Volume 151, Issue 1
  • ISSN 0019-0829
  • E-ISSN: 1783-1490
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The word idiom and its derivatives idiomatic, idiomatically and idiomaticity are used with a wide range of meanings. Idiomatic English is used to refer to fluent language use that sounds like that of a native speaker. Items loosely classed as idioms include colloquial expressions, collocations, acceptable but unusual expressions, and opaque multi-word units. If linguists are pressed to define what an idiom is, they usually say that an idiom is a multi-word unit where the meaning of the whole unit is not clear from the meaning of its parts. The purpose of this paper is to report on a study where one particular use of the term idiom was very carefully defined and to show what the effects of the application of this careful definition were on coming up with a definitive list of idioms. It is argued that carefully distinguishing idioms from other multiword units makes sense for the teaching and leaming of multi-word units because different approaches are needed for the different types of multi-word units. Phrasal verbs were not included in the study.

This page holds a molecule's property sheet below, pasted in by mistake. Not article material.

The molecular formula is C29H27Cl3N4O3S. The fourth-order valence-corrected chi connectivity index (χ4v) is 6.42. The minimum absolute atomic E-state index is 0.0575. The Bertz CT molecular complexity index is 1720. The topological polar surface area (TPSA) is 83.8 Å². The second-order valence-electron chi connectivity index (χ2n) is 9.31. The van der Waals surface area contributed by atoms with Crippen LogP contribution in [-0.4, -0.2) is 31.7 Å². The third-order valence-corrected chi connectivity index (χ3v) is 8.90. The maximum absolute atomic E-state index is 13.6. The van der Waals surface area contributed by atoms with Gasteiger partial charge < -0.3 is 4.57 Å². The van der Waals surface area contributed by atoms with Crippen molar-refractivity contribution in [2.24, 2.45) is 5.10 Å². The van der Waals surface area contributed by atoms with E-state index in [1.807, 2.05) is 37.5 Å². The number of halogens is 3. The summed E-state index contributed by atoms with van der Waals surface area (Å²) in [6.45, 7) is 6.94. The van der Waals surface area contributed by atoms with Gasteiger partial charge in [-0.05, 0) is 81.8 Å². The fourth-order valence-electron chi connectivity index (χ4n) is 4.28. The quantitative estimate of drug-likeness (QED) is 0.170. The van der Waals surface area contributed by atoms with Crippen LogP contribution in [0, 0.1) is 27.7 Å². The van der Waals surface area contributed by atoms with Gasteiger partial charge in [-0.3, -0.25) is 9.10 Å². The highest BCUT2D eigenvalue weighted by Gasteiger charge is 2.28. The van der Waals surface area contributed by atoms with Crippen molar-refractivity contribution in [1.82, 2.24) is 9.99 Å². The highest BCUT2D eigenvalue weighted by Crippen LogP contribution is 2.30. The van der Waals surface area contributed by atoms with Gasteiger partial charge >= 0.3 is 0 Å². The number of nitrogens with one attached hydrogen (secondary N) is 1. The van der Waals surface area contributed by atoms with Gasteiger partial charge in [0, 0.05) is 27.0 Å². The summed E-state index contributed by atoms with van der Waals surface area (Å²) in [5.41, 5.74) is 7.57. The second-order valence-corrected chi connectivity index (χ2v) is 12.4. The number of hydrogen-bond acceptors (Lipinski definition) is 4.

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  • Article Type: Research Article
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